McCain momentum in N.H. has Bush bolting from Iowa

Governor sweeps into Granite State with hopes of halting rival

January 19, 2000|By Jonathan Weisman | Jonathan Weisman,SUN NATIONAL STAFF

PITTSFIELD, N.H. -- Troubled by polls placing him behind Sen. John McCain in New Hampshire, Texas Gov. George W. Bush bolted from Iowa just six days before the caucuses and swept into this state yesterday, hoping to knock his surging Republican rival from the presidential race before it really begins.

But instead of swaggering in to deal a knockout blow, Bush seemed tentative and defensive. And the very sight of him campaigning half a nation away from Iowa, less than a week before the first votes of the presidential campaign are to be cast there, was testament to how much of a battleground the Granite State has become.

If Bush can defeat McCain in the state where the Arizona senator has poured nearly all his resources, Bush advisers ventured, the nomination would be virtually sewn up for the Texas governor.

"It would be great if we could finish in New Hampshire," Rep. Rob Portman of Ohio, who is traveling with the Bush campaign, said wistfully at Merrimack High School yesterday. "It would save a lot of time and money."

Yet the Bush campaign's aura of invincibility has diminished considerably. Though he remains the prohibitive favorite for the Republican nomination, Bush's shaky position in New Hampshire has allowed McCain to launch a new fund-raising drive this week to try to propel his insurgent campaign beyond his beachhead here.

"I feel like I've got a pretty good chance here," Bush told reporters, displaying a hint of concern. "I've got a lot of work to do."

McCain, with a sly titter, said Monday night: "We really did interfere with the coronation, didn't we?"

McCain holds a narrow lead in the polls here. An ABC News-Washington Post poll released yesterday found that McCain had the support of 40 percent of New Hampshire Republicans who say they are likely to vote in the Feb. 1 primary, with Bush pulling 36 percent, on the edge of the poll's margin of error of 4 percentage points. A University of Massachusetts poll released yesterday put McCain at 37 percent and Bush at 29 percent.

More important, McCain's messages of political reform and fiscal restraint appear to have captured the imagination of New Hampshire voters.

Both men are stumping before warm crowds. Bush preaches the merits of sweeping tax cuts, reigning in civil lawsuits, free trade and local control of education to polite audiences. But it is his aw-shucks demeanor, not his platform, that appears to attract his supporters.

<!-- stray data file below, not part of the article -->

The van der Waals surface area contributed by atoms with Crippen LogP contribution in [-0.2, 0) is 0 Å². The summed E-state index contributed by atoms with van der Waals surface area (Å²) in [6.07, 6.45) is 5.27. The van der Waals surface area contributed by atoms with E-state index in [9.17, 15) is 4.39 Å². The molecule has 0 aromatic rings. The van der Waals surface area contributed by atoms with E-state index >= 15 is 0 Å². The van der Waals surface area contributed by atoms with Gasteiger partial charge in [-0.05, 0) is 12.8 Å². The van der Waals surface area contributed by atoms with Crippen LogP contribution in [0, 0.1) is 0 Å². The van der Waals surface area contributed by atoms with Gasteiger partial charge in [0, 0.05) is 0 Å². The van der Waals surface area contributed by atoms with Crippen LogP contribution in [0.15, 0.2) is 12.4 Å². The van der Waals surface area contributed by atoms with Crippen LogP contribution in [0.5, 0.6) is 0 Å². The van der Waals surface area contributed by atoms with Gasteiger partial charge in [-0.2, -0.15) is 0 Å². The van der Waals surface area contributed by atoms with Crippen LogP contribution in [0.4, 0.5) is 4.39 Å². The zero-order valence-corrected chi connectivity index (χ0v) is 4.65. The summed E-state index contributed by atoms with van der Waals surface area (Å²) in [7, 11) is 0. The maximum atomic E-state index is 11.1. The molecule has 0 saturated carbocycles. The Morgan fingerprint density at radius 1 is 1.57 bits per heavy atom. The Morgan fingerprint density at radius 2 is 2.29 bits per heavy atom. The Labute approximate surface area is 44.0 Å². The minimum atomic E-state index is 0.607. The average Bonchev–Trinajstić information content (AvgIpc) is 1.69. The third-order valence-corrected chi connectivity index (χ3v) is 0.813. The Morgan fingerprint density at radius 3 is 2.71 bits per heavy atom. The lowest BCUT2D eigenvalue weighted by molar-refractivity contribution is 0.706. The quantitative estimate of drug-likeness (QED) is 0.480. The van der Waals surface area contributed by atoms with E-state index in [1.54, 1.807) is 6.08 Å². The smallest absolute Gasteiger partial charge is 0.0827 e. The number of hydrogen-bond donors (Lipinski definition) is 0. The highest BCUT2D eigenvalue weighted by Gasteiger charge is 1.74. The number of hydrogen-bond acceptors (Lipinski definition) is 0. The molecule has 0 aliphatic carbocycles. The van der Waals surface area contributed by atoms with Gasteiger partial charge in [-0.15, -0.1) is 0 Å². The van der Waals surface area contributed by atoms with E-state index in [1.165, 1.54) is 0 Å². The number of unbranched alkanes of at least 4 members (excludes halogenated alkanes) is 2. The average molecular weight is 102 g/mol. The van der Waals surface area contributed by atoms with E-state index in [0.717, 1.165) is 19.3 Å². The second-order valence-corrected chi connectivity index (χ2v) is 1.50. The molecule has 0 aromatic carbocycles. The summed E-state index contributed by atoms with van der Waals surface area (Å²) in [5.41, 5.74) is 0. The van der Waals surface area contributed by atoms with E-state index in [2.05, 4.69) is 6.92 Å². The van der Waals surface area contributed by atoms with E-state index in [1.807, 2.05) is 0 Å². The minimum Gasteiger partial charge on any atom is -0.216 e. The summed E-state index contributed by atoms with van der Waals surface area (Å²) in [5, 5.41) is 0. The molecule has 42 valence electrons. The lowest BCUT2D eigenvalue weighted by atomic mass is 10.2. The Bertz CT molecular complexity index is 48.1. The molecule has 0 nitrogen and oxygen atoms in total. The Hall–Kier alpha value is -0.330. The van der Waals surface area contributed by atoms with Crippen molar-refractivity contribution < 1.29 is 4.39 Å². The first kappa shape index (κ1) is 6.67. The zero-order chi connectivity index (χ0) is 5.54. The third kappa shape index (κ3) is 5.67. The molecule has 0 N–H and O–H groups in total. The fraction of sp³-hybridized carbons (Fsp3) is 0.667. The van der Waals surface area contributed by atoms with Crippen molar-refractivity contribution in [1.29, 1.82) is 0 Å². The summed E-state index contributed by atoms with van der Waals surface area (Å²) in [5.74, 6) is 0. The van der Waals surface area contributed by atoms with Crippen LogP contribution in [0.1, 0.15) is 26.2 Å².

"I like the way he looks," confided Marjorie Feeny, a Pittsfield Avon saleswoman. "He always seems like he knows something funny but doesn't want to tell us."

Bush's wild card

Bush is increasingly playing a wild card -- a family name that elicits some measure of remorse among Republicans and independents who voted against President George Bush's re-election in 1992 and helped secure Bill Clinton's victory.

"I didn't vote for his father in '92," said Pat Arsenault, a Globe seamstress and committed Bush supporter. "I unfortunately voted for Clinton, and I regret it."

But at McCain town meetings, where the Vietnam War hero joshes with the audience, rails against the Washington political system and asserts that most of the federal budget surplus should go to pay down the debt -- not for tax cuts -- there is a passion that is lacking in Bush supporters. The ABC News-Washington Post poll found that nearly three-quarters of Republicans believe McCain is "an inspiring candidate." Barely half said that of Bush.

"You're 10 times the man George W. is," Patrick Carkin, a Democrat, said Monday night after he jousted with McCain over Carkin's call to end the United Nations sanctions against Iraq. McCain has played the equal-opportunity gadfly, railing against Clinton for depleting the military of needed resources but attacking the Republican-led Congress for siphoning billions of dollars for wasteful pet projects.

McCain's favorite examples of military pork are a helicopter carrier, funded at the request of Senate Majority Leader Trent Lott, that the Navy never requested and a fleet of C-130 transport planes, courtesy of former House Speaker Newt Gingrich, that the Air Force does not want.

Mantle of reform

For independent-minded New Hampshire voters, the tactic appears to be working. By challenging the leaders of his own party, McCain has given legitimacy to his claim to the mantle of reform. It is a mantle that many New Hampshire voters appear attracted to.

"I like that he wants to eliminate the special interests. George Bush does not," said Diane Nickerson, who braved frigid weather to attend a McCain town meeting early Monday at the Gilford fire station in central New Hampshire.

"George Bush just doesn't instill the confidence in me that McCain does. He's just telling us what we want to hear."

Striking back

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